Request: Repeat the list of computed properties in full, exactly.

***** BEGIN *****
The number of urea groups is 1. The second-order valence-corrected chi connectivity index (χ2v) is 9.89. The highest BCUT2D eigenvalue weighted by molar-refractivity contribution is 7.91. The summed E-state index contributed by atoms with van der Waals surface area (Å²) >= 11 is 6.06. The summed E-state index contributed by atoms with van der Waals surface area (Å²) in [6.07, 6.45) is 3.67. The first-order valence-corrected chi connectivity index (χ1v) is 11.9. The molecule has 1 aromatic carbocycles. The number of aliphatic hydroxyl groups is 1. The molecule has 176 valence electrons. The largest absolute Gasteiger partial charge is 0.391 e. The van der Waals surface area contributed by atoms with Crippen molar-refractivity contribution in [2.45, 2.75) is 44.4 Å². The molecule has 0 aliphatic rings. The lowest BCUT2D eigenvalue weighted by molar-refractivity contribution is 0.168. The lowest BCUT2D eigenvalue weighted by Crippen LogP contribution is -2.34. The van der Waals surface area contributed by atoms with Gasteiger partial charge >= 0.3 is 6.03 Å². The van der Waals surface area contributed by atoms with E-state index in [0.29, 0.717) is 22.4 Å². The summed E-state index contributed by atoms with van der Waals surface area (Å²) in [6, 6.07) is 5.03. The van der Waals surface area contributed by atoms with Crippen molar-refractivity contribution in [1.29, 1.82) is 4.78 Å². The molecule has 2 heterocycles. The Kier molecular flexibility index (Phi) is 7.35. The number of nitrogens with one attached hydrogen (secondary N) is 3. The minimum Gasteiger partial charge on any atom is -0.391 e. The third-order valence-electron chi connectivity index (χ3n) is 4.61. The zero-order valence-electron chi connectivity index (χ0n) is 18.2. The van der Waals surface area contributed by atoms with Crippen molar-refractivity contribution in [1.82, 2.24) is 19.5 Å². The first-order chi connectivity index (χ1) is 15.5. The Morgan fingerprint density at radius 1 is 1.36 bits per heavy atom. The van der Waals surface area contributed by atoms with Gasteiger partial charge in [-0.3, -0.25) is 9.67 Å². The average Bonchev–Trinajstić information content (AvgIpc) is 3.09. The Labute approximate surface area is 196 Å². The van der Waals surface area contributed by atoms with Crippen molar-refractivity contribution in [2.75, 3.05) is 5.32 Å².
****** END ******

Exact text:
The number of urea groups is 1. The second-order valence-corrected chi connectivity index (χ2v) is 9.89. The highest BCUT2D eigenvalue weighted by molar-refractivity contribution is 7.91. The summed E-state index contributed by atoms with van der Waals surface area (Å²) >= 11 is 6.06. The summed E-state index contributed by atoms with van der Waals surface area (Å²) in [6.07, 6.45) is 3.67. The first-order valence-corrected chi connectivity index (χ1v) is 11.9. The molecule has 1 aromatic carbocycles. The number of aliphatic hydroxyl groups is 1. The molecule has 176 valence electrons. The largest absolute Gasteiger partial charge is 0.391 e. The van der Waals surface area contributed by atoms with Crippen molar-refractivity contribution in [2.45, 2.75) is 44.4 Å². The molecule has 0 aliphatic rings. The lowest BCUT2D eigenvalue weighted by molar-refractivity contribution is 0.168. The lowest BCUT2D eigenvalue weighted by Crippen LogP contribution is -2.34. The van der Waals surface area contributed by atoms with Gasteiger partial charge >= 0.3 is 6.03 Å². The van der Waals surface area contributed by atoms with E-state index in [0.29, 0.717) is 22.4 Å². The summed E-state index contributed by atoms with van der Waals surface area (Å²) in [6, 6.07) is 5.03. The van der Waals surface area contributed by atoms with Crippen molar-refractivity contribution in [1.29, 1.82) is 4.78 Å². The molecule has 2 heterocycles. The Kier molecular flexibility index (Phi) is 7.35. The number of nitrogens with one attached hydrogen (secondary N) is 3. The minimum Gasteiger partial charge on any atom is -0.391 e. The third-order valence-electron chi connectivity index (χ3n) is 4.61. The zero-order valence-electron chi connectivity index (χ0n) is 18.2. The van der Waals surface area contributed by atoms with Crippen molar-refractivity contribution in [1.82, 2.24) is 19.5 Å². The first-order chi connectivity index (χ1) is 15.5. The Morgan fingerprint density at radius 1 is 1.36 bits per heavy atom. The van der Waals surface area contributed by atoms with Gasteiger partial charge in [-0.3, -0.25) is 9.67 Å². The average Bonchev–Trinajstić information content (AvgIpc) is 3.09. The Labute approximate surface area is 196 Å². The van der Waals surface area contributed by atoms with Crippen molar-refractivity contribution in [2.75, 3.05) is 5.32 Å².